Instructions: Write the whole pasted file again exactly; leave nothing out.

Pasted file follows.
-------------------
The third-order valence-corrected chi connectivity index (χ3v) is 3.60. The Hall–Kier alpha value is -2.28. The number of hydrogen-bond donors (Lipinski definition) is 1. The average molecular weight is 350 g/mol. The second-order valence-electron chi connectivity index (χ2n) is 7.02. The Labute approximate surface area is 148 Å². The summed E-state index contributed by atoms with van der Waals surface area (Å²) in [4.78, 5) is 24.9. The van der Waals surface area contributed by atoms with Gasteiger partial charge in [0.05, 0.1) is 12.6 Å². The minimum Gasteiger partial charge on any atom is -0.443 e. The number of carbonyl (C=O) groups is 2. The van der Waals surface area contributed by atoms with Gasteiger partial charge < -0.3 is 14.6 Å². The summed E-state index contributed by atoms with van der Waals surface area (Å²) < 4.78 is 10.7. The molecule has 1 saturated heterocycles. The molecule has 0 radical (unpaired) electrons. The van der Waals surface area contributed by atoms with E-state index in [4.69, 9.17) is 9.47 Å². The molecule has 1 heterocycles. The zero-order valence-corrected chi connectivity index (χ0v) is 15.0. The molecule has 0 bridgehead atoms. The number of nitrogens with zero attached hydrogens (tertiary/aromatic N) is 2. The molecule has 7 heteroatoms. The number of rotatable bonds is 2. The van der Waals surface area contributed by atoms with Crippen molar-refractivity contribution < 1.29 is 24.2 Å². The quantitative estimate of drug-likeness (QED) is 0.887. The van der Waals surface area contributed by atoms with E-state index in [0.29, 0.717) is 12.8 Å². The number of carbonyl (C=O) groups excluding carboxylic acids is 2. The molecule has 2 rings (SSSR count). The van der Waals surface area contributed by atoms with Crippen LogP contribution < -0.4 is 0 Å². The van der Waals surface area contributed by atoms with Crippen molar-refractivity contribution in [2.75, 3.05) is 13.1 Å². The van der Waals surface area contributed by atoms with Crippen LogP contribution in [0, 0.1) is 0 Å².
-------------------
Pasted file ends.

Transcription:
The third-order valence-corrected chi connectivity index (χ3v) is 3.60. The Hall–Kier alpha value is -2.28. The number of hydrogen-bond donors (Lipinski definition) is 1. The average molecular weight is 350 g/mol. The second-order valence-electron chi connectivity index (χ2n) is 7.02. The Labute approximate surface area is 148 Å². The summed E-state index contributed by atoms with van der Waals surface area (Å²) in [4.78, 5) is 24.9. The van der Waals surface area contributed by atoms with Gasteiger partial charge in [0.05, 0.1) is 12.6 Å². The minimum Gasteiger partial charge on any atom is -0.443 e. The number of carbonyl (C=O) groups is 2. The van der Waals surface area contributed by atoms with Gasteiger partial charge < -0.3 is 14.6 Å². The summed E-state index contributed by atoms with van der Waals surface area (Å²) < 4.78 is 10.7. The molecule has 1 saturated heterocycles. The molecule has 0 radical (unpaired) electrons. The van der Waals surface area contributed by atoms with E-state index in [4.69, 9.17) is 9.47 Å². The molecule has 1 heterocycles. The zero-order valence-corrected chi connectivity index (χ0v) is 15.0. The molecule has 0 bridgehead atoms. The number of nitrogens with zero attached hydrogens (tertiary/aromatic N) is 2. The molecule has 7 heteroatoms. The number of rotatable bonds is 2. The van der Waals surface area contributed by atoms with Crippen molar-refractivity contribution < 1.29 is 24.2 Å². The quantitative estimate of drug-likeness (QED) is 0.887. The van der Waals surface area contributed by atoms with E-state index in [0.29, 0.717) is 12.8 Å². The number of carbonyl (C=O) groups excluding carboxylic acids is 2. The molecule has 2 rings (SSSR count). The van der Waals surface area contributed by atoms with Crippen LogP contribution < -0.4 is 0 Å². The van der Waals surface area contributed by atoms with Crippen molar-refractivity contribution in [2.75, 3.05) is 13.1 Å². The van der Waals surface area contributed by atoms with Crippen LogP contribution in [0, 0.1) is 0 Å².